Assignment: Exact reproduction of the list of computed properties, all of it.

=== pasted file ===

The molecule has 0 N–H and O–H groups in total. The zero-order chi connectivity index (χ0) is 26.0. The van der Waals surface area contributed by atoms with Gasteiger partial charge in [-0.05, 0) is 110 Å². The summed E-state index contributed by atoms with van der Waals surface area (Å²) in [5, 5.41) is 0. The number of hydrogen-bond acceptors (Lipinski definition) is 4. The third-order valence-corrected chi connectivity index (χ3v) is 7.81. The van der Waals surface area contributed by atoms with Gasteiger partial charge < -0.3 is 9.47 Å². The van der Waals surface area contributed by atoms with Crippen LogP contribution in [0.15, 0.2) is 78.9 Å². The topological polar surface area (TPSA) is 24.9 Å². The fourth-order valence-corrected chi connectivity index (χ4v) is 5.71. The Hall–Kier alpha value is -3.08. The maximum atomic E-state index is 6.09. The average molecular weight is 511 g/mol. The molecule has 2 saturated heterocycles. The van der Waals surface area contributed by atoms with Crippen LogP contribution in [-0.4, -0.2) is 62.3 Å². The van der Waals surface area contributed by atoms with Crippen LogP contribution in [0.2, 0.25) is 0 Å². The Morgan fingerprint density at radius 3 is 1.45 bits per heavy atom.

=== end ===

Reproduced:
The molecule has 0 N–H and O–H groups in total. The zero-order chi connectivity index (χ0) is 26.0. The van der Waals surface area contributed by atoms with Gasteiger partial charge in [-0.05, 0) is 110 Å². The summed E-state index contributed by atoms with van der Waals surface area (Å²) in [5, 5.41) is 0. The number of hydrogen-bond acceptors (Lipinski definition) is 4. The third-order valence-corrected chi connectivity index (χ3v) is 7.81. The van der Waals surface area contributed by atoms with Gasteiger partial charge < -0.3 is 9.47 Å². The van der Waals surface area contributed by atoms with Crippen LogP contribution in [0.15, 0.2) is 78.9 Å². The topological polar surface area (TPSA) is 24.9 Å². The fourth-order valence-corrected chi connectivity index (χ4v) is 5.71. The Hall–Kier alpha value is -3.08. The maximum atomic E-state index is 6.09. The average molecular weight is 511 g/mol. The molecule has 2 saturated heterocycles. The van der Waals surface area contributed by atoms with Crippen LogP contribution in [-0.4, -0.2) is 62.3 Å². The van der Waals surface area contributed by atoms with Crippen LogP contribution in [0.2, 0.25) is 0 Å². The Morgan fingerprint density at radius 3 is 1.45 bits per heavy atom.